“They made their hearts diamond-hard lest they should hear the law and the words that the Lord of hosts had sent by His Spirit through the former prophets. Therefore great anger came from the Lord of hosts.”
Suggested disciplinary action
Read the story of the Israelites’ escape from Egypt found in Exodus 12:31-42 and Exodus 14. Then read about the Israelites’ discontent in the desert and their plea to return to Egypt. You’ll find this account in Numbers 14, or see the shorter script in the Bible story “Long ‘time out’ in the desert,” found in the Thanksgiving lesson.
Let your child know that if they are going to be stubborn about going their own way instead of the way you are asking them to go, you will have no choice but to have him or her live in “slavery.” Begin by removing all luxuries, such as treats or special privileges. Have your “slave” help with meal preparation, house cleaning, laundry and any other appropriate chores.
As soon as your child decides to accept the changes you have instituted for his or her life, they can be “set free.”
“Be not wise in your own eyes; fear the Lord, and turn away from evil.”
Pray together and thank God that your child is willing to do things God's way (obeying his/her parents and following God’s plan for their life) instead of remaining in “slavery” to sin. Thank God, too, for His promise of blessing for children who obey their parents (Ephesians 6:1-3).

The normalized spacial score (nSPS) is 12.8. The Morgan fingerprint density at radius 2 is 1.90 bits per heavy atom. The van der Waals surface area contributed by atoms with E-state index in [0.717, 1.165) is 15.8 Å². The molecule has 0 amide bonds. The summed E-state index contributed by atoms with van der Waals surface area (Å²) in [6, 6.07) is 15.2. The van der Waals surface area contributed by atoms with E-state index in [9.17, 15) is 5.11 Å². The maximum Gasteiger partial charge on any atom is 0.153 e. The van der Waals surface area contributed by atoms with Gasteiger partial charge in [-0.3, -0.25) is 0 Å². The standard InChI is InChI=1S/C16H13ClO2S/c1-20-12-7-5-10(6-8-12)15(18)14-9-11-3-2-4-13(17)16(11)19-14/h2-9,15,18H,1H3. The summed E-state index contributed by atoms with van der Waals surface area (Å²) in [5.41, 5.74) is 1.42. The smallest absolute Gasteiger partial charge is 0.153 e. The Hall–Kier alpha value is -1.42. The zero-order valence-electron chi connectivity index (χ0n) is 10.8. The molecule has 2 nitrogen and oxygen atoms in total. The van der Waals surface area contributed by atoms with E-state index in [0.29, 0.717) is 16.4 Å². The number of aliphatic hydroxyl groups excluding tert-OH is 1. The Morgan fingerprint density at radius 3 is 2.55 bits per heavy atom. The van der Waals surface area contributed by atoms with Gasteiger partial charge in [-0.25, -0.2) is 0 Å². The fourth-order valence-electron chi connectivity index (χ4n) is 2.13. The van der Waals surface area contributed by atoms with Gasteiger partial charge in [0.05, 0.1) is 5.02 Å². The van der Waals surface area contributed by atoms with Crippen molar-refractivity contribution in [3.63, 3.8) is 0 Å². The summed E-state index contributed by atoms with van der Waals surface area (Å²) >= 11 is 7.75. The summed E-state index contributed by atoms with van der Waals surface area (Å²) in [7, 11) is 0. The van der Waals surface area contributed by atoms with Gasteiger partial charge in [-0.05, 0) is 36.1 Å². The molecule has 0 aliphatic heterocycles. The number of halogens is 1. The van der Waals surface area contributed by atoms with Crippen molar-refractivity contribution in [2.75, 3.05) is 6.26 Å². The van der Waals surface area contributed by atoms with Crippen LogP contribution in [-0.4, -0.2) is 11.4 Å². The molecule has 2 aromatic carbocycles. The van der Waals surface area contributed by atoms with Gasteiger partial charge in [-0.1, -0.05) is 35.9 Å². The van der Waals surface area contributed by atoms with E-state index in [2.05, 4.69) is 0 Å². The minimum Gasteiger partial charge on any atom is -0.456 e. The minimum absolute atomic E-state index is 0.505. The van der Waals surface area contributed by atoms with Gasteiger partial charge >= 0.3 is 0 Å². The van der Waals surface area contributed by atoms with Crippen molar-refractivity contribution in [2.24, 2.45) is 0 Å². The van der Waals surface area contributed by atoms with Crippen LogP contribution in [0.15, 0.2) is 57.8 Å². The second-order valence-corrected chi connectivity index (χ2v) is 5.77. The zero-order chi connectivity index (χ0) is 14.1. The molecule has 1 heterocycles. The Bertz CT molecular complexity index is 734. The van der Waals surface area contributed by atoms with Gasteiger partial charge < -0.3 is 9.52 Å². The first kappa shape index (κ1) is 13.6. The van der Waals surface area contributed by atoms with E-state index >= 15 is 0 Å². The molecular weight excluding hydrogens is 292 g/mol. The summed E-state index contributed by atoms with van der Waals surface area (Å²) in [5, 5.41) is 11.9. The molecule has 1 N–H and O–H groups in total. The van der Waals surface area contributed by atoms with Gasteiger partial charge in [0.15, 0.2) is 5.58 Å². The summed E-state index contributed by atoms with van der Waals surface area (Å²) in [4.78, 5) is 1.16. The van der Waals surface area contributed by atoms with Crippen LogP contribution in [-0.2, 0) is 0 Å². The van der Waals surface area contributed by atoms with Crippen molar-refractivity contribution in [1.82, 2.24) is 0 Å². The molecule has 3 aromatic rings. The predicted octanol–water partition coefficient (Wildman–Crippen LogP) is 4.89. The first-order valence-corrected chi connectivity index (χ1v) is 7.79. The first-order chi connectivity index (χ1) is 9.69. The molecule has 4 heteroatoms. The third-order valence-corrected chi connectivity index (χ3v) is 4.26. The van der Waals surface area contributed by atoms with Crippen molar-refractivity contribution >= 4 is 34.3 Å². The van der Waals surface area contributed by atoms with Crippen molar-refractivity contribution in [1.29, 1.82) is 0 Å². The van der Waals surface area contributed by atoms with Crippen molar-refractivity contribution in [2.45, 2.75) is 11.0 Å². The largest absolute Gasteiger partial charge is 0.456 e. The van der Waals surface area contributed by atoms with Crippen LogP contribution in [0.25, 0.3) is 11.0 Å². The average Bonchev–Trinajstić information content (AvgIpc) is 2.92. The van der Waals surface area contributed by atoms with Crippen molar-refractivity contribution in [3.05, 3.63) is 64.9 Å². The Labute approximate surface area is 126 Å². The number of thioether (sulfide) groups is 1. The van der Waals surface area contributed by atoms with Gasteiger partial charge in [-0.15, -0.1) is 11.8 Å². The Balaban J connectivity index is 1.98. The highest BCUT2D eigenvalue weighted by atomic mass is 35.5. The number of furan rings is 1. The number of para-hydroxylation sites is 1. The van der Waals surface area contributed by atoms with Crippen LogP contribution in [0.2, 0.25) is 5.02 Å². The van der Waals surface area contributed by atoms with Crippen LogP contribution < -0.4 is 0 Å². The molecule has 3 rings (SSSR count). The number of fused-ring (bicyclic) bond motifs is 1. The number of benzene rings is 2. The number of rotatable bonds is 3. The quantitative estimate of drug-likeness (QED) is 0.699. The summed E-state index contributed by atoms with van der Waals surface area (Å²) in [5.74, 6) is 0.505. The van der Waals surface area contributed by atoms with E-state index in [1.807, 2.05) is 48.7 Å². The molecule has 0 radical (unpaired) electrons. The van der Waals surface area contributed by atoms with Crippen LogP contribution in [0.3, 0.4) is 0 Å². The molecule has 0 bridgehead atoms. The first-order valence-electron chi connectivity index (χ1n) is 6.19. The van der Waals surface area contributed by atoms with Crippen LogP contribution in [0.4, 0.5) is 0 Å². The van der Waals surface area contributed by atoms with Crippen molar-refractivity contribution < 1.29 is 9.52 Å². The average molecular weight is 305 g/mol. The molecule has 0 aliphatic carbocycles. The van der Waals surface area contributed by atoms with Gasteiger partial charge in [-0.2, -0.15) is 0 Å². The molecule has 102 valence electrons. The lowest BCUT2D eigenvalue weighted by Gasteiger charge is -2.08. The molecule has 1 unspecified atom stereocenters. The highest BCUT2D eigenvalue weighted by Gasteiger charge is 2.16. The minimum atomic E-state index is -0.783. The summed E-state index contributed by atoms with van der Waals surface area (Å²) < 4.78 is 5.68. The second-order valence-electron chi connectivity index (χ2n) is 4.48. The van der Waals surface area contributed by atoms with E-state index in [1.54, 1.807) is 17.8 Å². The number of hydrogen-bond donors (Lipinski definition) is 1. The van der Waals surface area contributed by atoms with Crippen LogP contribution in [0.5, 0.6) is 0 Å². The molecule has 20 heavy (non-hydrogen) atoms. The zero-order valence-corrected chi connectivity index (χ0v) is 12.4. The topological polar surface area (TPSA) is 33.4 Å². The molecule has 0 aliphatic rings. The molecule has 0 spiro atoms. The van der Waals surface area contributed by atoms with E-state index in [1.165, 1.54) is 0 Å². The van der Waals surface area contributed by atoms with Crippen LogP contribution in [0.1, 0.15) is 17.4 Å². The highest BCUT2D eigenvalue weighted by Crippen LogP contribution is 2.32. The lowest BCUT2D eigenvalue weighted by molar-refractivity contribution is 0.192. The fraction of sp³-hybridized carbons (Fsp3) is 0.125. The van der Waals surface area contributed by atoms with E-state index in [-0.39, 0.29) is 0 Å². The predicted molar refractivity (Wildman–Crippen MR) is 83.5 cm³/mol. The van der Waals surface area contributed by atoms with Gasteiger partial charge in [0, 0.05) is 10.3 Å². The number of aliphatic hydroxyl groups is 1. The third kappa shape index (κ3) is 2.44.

“Trust in the Lord with all your heart, and do not lean on your own understanding. In all your ways acknowledge Him, and He will make straight your paths.”
“So Jesus said to the Jews who had believed in Him, ‘If you abide in My word, you are truly My disciples, and you will know the truth, and the truth will set you free.’ They answered Him, ‘We are offspring of Abraham and have never been enslaved to anyone. How is it that You say, “You will become free”?’ Jesus answered them, ‘Truly, truly, I say to you, everyone who commits sin is a slave to sin. The slave does not remain in the house forever; the son remains forever. So if the Son sets you free, you will be free indeed.”
“Children, obey your parents in the Lord, for this is right. `Honor your father and mother’ (this is the first commandment with a promise), ‘that it may go well with you and that you may live long in the land.’ ”